Anglican Morning Devotion for 2 February 2022 Anno Domini
a ministry of the Anglican Orthodox Communion Worldwide
“For now we see through a glass, darkly; but then face to face: now I know in part; but then shall I know even as also I am known.”
(1 Corinthians 13:12; all scripture quoted is from the King James Version)
“But we all, with open face beholding as in a glass the glory of the Lord, are changed into the same image from glory to glory, even as by the Spirit of the Lord.” (2 Corinthians 3:18)
“But be ye doers of the word, and not hearers only, deceiving your own selves. 23For if any be a hearer of the word, and not a doer, he is like unto a man beholding his natural face in a glass: 24For he beholdeth himself, and goeth his way, and straightway forgetteth what manner of man he was. 25But whoso looketh into the perfect law of liberty, and continueth therein, he being not a forgetful hearer, but a doer of the work, this man shall be blessed in his deed.” (James 1:22-25)
How often do we sneak a peek in the mirrors of our home to be sure that our outward appearance is proper for meeting the daily venue of friends and strangers? In the tale of Snow White by the Brothers Grimm, the evil Queen, jealous of her beauty, would look into her magic mirror with the entreaty, “Mirror, Mirror on the Wall, who in this land is the fairest of them all?” The mirror would always respond, “You, my Queen, are fairest of all.” Whether intended or not, this fairy tale is an illustration of the Church under Law versus the Church under Grace. The evil Queen, in her outward beauty, is much like the Pharisaic religion that our Lord encountered compared to the true Church under Grace depicted by Snow White whose beauty was not simply superficial, but sincerity of the heart.
The day came when the evil Queen looked in that mirror with her query and got an answer she could not abide: “You, my Queen, are the fairest here, it is true; But Little Snow White is still a thousand times fairer than you.” It was this statement that aroused a murderous jealousy in the heart of the old Queen much like that exhibited by the Jewish rulers toward Christ and His Church. Those who were trying to justify themselves under the terms of the law, and works of what they considered righteousness, were painted sepulchres of dead men’s bones decorated as gleaming white without and full of darkness and death within.
We need a looking glass that reveals more than the outward appearance to our mind’s eye. Almost every home in America is equipped with such a looking glass. It is the Holy Bible. The more we look into that glass the less darkly is the vision reflected; but we need to focus into that glass with unrelenting concentration. “Study to shew thyself approved unto God, a workman that needeth not to be ashamed, rightly dividing the word of truth.” (2 Timothy 2:15) Like an amateur artist concentrating on a masterpiece that he is copying, every tiny detail is important. The whole of the work is consumed in awe and admiration. The same is true of the Christian believer looking into the Word of God. The greater measure of it with which we fill our hearts, the more we will reflect the image presented therein.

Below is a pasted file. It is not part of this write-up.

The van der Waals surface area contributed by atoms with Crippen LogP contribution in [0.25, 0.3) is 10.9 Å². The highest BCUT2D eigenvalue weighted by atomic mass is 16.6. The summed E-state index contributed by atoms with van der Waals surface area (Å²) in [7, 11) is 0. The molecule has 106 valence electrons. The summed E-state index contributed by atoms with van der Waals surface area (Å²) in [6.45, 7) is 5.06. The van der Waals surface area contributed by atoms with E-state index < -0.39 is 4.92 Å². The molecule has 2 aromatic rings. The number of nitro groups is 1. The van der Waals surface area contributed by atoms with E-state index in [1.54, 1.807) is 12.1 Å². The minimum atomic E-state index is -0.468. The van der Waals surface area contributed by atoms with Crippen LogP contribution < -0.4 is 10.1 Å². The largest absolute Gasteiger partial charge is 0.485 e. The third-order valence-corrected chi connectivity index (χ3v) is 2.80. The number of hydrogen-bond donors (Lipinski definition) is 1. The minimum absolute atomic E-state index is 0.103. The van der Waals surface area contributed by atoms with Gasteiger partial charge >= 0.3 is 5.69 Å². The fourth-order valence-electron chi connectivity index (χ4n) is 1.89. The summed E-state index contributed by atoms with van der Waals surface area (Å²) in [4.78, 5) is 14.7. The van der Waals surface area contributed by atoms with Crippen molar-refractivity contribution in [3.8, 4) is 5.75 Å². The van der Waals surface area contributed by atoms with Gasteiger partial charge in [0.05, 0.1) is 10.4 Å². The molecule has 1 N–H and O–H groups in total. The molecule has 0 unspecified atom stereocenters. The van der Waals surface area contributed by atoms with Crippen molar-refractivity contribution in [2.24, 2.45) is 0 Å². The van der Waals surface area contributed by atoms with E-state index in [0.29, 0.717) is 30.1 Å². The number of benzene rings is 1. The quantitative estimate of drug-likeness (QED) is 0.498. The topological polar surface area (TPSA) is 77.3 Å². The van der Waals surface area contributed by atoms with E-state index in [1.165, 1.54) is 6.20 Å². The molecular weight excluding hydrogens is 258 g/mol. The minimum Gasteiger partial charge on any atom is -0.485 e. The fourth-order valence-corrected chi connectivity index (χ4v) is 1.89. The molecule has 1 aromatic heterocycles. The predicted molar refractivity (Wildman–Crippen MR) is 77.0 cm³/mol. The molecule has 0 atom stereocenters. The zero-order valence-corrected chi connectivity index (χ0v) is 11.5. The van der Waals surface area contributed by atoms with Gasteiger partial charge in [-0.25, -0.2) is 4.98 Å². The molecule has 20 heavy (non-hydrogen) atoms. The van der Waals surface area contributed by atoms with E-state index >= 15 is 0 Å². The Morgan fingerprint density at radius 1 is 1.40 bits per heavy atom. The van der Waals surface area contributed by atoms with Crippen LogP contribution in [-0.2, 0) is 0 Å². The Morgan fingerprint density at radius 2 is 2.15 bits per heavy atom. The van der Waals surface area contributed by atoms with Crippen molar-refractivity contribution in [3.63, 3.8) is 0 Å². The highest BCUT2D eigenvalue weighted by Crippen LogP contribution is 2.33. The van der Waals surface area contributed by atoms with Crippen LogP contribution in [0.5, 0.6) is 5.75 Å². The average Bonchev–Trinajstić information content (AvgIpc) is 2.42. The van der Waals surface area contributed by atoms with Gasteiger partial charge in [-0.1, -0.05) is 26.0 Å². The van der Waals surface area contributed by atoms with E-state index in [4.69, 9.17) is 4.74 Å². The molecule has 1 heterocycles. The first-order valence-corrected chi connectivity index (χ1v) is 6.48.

When I peer into that Looking Glass of God’s Word, I see two images – one of myself, and the other of Christ. I see myself in Cain when my hate and jealousy is aroused for another. I see myself in Esau who traded off his inheritance in God to satisfy a temporary and worldly hunger. I see myself in Lot when I choose the attractions of the world over those of the Kingdom of God. I see myself in David when I attempt to cover one sin by another of greater gravity. I see myself in Judas when I betray the Lord by my selling Him out for the benefits of social acceptance or politics. For that image I see of myself in Scripture, there is no hope of salvation. But when I see the Woman taken in adultery, or the Woman at the Well, or Saul on the Damascus Road, I see an altogether different image. I see the Lord Jesus Christ and His grace and mercy. I see redeeming forgiveness and salvation for that other image. I see Barabbas set free from the prison of the soul, and grieving Peter beholding the risen Savior on the shores of Galilee. I see a crude wooden cross on the brow of Calvary and the One who knew no sin dying with the burdens of my own sin there.
The more steadfastly I behold that image of Christ, contrasted with my own failures and insufficiency, the more like Him does that image of myself appear. In the process of sanctification through the Word, the two images begin to merge together until, at last on the Last Day, we all of faith shall be like unto Him that died for us. We feed on Christ through His Word. We hide His Word in our hearts that, through our love and His grace, we might not sin against God.